Over the course of three days, a rich kid who can't stop getting expelled from every school he attends wanders around Manhattan trying to get (1) drunk and (2) lucky.
No, it's not the plot of an unreleased Gossip Girl season (RIP). It's the plot of Catcher in the Rye, J. D. Salinger's beloved, banned, reviled, worshiped, and—well, let’s just say polarizing 1951 novel about a depressed prep school boy with a heart of gold.
Chuck Bass, meet your worst nightmare.
After rocketing almost immediately to the top of the bestseller lists, The Catcher in the Rye began its run on the banned books list. Not that we’re surprised by this (profanity, sex, alcohol abuse, prostitution—need we go on?), but we are a little surprised that it’s also so common in high school English classes. Is there’s something more going on than the ramblings of a depressed and admittedly immature sixteen- or seventeen-year-old?
Boy (as Holden would say) is there.
Reaching all the way back to the coming-of-age Bildungsroman tradition, The Catcher in the Rye is a book about a teenager trying to find a way to be true to himself while growing up in a world full of phonies—and a book about post-World War II America burrowing into the “phoniness” of consumerism while trying to pretend that the trauma of the atomic bomb didn’t happen. No wonder The Catcher in the Rye ended up as a symbol of alienation and isolation for the disillusioned and restless post-war generation.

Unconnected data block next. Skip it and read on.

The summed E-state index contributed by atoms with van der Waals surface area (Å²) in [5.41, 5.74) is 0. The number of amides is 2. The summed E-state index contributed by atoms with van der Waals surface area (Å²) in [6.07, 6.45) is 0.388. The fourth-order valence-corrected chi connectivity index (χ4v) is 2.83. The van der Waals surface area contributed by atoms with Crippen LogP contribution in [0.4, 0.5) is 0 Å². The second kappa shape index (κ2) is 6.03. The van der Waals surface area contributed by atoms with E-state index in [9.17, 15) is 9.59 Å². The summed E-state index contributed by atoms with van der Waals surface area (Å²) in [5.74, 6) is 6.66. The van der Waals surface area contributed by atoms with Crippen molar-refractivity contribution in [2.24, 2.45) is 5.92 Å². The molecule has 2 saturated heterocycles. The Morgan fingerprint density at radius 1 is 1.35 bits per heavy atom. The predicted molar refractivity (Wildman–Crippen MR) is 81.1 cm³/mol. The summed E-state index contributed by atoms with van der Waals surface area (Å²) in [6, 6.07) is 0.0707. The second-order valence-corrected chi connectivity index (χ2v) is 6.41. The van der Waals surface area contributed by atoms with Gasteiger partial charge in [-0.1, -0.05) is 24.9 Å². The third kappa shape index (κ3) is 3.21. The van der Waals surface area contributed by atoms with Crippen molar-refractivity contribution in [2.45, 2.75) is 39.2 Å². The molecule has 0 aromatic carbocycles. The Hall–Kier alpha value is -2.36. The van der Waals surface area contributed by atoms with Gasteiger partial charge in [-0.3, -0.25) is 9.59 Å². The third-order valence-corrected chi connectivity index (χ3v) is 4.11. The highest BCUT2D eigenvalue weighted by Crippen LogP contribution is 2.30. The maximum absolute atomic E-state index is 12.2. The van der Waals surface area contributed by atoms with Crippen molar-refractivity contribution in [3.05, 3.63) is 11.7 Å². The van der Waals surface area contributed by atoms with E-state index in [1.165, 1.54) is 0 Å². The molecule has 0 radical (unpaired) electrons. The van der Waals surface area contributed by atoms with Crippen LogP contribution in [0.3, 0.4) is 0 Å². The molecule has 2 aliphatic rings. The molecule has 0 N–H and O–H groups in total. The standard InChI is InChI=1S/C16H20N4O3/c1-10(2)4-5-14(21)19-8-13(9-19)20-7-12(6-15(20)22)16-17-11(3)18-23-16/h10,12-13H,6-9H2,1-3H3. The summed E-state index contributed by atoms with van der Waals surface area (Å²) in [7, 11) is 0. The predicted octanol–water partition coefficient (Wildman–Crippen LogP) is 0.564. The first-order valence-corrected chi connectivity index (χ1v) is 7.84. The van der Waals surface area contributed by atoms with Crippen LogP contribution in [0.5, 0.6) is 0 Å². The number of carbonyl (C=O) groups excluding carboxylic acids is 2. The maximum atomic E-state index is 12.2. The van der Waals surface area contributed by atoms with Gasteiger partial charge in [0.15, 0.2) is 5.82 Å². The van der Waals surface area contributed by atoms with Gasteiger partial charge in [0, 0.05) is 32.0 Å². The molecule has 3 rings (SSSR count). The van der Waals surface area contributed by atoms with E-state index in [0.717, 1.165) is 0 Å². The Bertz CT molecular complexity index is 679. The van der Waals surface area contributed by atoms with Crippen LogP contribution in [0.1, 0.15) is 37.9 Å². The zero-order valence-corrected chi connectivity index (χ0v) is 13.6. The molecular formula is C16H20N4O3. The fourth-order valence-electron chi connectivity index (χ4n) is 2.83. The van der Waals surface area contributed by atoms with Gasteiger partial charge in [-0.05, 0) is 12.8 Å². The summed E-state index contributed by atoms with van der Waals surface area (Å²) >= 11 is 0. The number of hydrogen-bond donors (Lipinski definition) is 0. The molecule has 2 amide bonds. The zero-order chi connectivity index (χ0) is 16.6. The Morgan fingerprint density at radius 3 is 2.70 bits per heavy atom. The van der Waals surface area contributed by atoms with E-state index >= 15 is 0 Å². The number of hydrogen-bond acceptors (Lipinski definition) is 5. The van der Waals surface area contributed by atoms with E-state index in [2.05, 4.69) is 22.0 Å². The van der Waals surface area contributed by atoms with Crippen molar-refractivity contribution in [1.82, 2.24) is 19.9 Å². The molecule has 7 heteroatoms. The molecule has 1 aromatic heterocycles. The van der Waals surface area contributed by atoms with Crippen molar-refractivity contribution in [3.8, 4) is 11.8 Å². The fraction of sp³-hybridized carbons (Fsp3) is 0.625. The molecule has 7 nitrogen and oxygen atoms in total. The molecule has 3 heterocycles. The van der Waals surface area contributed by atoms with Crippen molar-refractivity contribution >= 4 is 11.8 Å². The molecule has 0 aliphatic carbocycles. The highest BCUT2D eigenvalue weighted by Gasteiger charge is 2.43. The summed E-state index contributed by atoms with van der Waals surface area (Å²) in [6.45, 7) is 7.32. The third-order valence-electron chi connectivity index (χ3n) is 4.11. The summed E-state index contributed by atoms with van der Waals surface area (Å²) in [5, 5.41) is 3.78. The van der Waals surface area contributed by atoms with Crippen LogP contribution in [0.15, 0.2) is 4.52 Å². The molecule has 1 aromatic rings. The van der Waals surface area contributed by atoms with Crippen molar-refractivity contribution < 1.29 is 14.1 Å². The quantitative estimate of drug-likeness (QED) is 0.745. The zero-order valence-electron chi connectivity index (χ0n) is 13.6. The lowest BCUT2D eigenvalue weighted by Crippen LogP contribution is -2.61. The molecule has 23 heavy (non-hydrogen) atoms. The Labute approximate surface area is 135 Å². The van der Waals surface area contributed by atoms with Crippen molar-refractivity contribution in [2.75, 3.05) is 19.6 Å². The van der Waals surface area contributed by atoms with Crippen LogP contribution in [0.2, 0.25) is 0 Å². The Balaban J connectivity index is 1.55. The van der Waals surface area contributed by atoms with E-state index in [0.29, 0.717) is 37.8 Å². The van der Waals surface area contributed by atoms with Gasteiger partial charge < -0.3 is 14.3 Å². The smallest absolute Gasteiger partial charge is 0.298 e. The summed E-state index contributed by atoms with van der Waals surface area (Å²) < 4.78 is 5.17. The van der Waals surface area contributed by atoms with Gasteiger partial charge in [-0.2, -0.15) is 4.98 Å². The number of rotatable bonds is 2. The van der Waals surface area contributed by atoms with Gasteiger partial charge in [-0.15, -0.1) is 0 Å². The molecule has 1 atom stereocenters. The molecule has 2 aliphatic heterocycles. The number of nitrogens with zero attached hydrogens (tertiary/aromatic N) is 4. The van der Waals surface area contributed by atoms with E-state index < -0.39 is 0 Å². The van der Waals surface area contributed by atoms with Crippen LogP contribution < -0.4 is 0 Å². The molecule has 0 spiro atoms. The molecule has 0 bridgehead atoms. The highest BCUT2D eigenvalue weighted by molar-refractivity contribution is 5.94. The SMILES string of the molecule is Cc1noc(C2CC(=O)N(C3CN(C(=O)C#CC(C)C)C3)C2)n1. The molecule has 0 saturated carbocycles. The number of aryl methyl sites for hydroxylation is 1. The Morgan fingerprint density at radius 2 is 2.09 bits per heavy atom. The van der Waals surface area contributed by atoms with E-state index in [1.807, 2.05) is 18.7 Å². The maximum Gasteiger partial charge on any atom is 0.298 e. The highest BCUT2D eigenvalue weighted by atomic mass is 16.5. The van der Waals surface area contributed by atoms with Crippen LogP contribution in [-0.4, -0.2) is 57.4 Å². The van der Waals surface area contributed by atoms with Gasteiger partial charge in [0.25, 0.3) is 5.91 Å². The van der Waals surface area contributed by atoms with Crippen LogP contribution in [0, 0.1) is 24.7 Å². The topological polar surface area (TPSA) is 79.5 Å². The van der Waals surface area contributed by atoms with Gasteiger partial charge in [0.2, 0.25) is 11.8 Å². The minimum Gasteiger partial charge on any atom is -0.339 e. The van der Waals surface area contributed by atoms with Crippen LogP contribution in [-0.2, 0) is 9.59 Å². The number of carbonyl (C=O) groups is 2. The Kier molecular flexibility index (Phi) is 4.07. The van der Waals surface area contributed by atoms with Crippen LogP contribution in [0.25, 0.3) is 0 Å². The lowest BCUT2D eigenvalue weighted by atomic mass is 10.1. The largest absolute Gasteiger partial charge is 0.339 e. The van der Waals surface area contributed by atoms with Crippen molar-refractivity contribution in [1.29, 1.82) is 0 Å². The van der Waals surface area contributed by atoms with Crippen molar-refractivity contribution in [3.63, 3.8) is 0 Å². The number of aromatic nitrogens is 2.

And then there’s J. D. Salinger himself, who stopped publishing and essentially disappeared from public view at the height of his career—almost like he was a sort of Holden Caulfield. So, is Holden really a stand-in for Salinger himself? Does Holden eventually get better? What really happened between his three days in New York and his “rest” out West?
That’s a secret Salinger will never tell.
There’s a lot of reason to hate The Catcher in the Rye. Maybe you’re a nervous school administrator who thinks Holden is as a foul-mouthed misanthrope who flunks out of school, picks up a hooker, borrows money from his kid sister to spend on booze, and ends up in a mental hospital. No wonder Mark David Chapman blamed his obsession with the book for making him shoot and kill John Lennon, right?
Or maybe you’re a teenager who thinks Holden is a boring, whiny hypocrite who despises his life but makes zero effort to change it. He’s in love with a girl; nothing happens. He goes to the Big Apple; nothing happens. He hires a prostitute; nothing happens. All that scandal the censors were promising? It never happens.
Maybe. But maybe Holden is just a confused kid who obsesses over the loss of innocence, hero-worships his kid siblings, struggles to connect with anyone his own age, and thinks all adults are self-important phonies. For a guy who wishes he could pull a Peter Pan on his biological clock, having no forward momentum in the narrative is kind of the point.
You’d think that the Facebook / Myspace / Twitter / reality TV generation would be more receptive to the ramblings of a confused 17-year-old, but many of today’s readers seem less impressed with The Catcher in the Rye than ever. So tell us, Shmooperinos, is Holden getting harder to relate to? Have our attention spans been ruined by incessant texting and a 140 character limit? Are we so caught up in telling our own stories nowadays that we’ve forgotten how to listen to anyone else’s?